By Andreea Ros |
Depending on how you look at it, this has been either a particularly good week to write about coping with Brexit stress or a particularly bad one. If, like me, you’ve managed to lull yourself into a false sense of temporary security by repeating “it’s fine, nothing will change until 2019 and that’s ages from now”, you might’ve had a rude awakening last Friday. In a joint press conference, Michel Barnier (the chief Brexit negotiator for the EU) warned the UK government that they have two weeks to agree to significant compromises on key issues otherwise negotiations will not be able to progress in time. This, coupled with another embarrassing offer on “settled status” from the UK government and the slow moving disaster of the Withdrawal Bill parliamentary debate have made Brexit seem much more real than it was just a few weeks ago.
I have no idea what kind of bureaucratic nightmare I’m going to have to wrestle while simultaneously trying to finish up
I began my PhD a couple of months after the Brexit vote and I’m set to submit my thesis in autumn 2019, a few months into whatever post-Brexit world we’ll have to endure. Because of this Brexit feels intimately tied to my PhD in ways that it probably isn’t for other people. Everyone at my university has been very kind and tried to reassure me that Brexit won’t interfere with my PhD (and that they didn’t vote for it). But I still get cold sweats thinking about my submission date because I have no idea what kind of bureaucratic nightmare I’m going to have to wrestle while simultaneously trying to finish up. Or what kinds of jobs I’ll be allowed to apply for afterwards.
Many people just don’t see the referendum result as something that affects them personally and can’t understand Brexit stress
Sometimes I tell myself I’m just worried about finishing on time like everyone else and Brexit is a way to project that unto something else. But then I read the comments section on any article about Brexit and get distinctly not chill about this all. Many PhD students, regardless of immigration status, have to juggle multiple responsibilities and worry about stuff that is not the PhD. But Brexit stress has its own particular flavour, part of that is the fact that it’s often hard to talk about openly. Sharing these worries, through forums like 3 Million or this post, has been comforting because it acknowledges that these worries are real and that others share them. Many people (regardless of their political views) just don’t see the referendum result as something that affects them personally and can’t understand Brexit stress as a worthwhile feeling to have. But I’ve found that a fine balance between sharing and acknowledging your feelings and trying not to obsess over the worry is the best way I have to cope.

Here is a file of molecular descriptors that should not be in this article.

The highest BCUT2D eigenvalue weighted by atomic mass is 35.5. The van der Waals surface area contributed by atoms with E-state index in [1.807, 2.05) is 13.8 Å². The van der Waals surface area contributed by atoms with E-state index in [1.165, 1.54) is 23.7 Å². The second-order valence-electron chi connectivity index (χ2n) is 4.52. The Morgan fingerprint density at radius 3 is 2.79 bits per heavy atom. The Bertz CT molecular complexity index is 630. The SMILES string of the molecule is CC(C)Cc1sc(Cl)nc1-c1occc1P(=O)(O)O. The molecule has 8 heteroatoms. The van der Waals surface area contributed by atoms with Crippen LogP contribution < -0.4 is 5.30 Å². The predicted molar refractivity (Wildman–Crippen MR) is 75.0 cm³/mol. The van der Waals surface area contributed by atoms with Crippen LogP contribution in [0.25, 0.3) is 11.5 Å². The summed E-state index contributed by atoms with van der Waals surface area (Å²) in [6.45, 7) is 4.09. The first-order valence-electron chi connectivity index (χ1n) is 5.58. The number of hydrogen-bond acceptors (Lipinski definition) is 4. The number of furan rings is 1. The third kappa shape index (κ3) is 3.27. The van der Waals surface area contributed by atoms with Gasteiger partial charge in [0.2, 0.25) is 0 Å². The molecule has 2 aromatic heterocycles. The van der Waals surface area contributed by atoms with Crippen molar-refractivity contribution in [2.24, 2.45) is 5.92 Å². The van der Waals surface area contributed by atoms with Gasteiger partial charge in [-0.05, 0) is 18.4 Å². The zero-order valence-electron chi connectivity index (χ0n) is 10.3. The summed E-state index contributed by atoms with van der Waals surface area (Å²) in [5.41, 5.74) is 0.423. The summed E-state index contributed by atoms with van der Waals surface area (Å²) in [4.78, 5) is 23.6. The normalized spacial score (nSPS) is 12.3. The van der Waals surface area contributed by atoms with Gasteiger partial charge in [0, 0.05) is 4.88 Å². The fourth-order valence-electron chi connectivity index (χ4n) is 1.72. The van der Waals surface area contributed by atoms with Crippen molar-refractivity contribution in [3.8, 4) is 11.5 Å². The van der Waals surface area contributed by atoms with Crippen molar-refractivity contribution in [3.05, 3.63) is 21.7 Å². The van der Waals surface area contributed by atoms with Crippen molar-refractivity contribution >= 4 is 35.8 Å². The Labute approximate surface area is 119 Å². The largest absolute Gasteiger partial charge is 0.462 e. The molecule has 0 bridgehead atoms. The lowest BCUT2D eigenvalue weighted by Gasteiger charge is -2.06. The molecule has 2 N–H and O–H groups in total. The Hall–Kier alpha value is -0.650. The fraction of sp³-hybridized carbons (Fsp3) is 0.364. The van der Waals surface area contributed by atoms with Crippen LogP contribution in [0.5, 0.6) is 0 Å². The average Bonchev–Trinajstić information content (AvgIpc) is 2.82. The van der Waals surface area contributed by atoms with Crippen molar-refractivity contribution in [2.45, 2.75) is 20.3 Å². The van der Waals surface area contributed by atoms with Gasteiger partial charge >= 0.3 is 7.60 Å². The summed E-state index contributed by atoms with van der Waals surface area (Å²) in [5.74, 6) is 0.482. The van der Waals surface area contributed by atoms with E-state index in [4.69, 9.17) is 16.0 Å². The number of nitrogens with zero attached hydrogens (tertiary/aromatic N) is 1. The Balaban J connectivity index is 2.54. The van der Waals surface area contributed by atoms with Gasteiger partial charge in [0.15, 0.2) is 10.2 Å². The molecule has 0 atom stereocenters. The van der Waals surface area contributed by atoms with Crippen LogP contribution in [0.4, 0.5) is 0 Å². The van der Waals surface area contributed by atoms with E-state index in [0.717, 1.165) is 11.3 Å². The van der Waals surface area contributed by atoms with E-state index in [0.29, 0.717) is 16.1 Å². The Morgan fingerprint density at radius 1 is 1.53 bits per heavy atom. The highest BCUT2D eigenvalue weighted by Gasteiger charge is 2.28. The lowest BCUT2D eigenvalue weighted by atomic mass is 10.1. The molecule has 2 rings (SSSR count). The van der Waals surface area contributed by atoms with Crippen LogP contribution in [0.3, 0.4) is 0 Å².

In addition to sharing the stress, two things have helped to process the worry: trying to understand immigration law and what it says about EU immigrants and asking some realistic questions about what moving elsewhere would mean.
Given the ease of travelling and working in different EU countries, many EU citizens pre-Brexit vote lived in a kind of blissful ignorance of EU and UK immigration law. If you’re not already become fluent in the lingo of CSI, MET and PR, New Europeans have put together quite comprehensive advice on the rights of EU immigrants. If you would like free legal advice on more complicated personal circumstances, the UKCEN Facebook group and brick and mortar immigration law centres are good places to start with.
Nothing warms the heart to a Brexit imposed relocation like looking up postdoc salaries and proximity to good beaches at universities in Australia. And after years of salivating over the sick leave and pension rights of PhDing friends in Germany and the Netherlands, you finally have an excuse to move there. The reality of post-PhD job searching in another country is – obviously – not quite so romantic, but it’s good to know what is out there for you. Talk to friends and colleagues who live or have lived in other countries, ask them how they got their PhD and / or their academic job and what the process of moving there was like. Look up universities in countries you can see yourself living in and sign up to their job alerts. Familiarize yourself with how postdoc funding is awarded in other countries.
Moving no longer seems impossible but it also doesn’t feel like I will have to move yet
Initially I felt overwhelmed by the task of having to figure the job market Everywhere in the World, particularly as everyone seems uniformly pessimistic about the chances of getting any kind of academic job. But talking to friends and doing research on my own have reassured a lot of fears. Requirements for jobs are slightly different in different countries but they’re not radically different. I have already picked a few fellowships outside of the UK I will be applying to and I’m working on building a more international network of professional acquaintances. Moving no longer seems impossible but it also doesn’t feel like I will have to move yet. After all, I need to finish the thesis first and that’s not due until 2019 and that’s ages from now.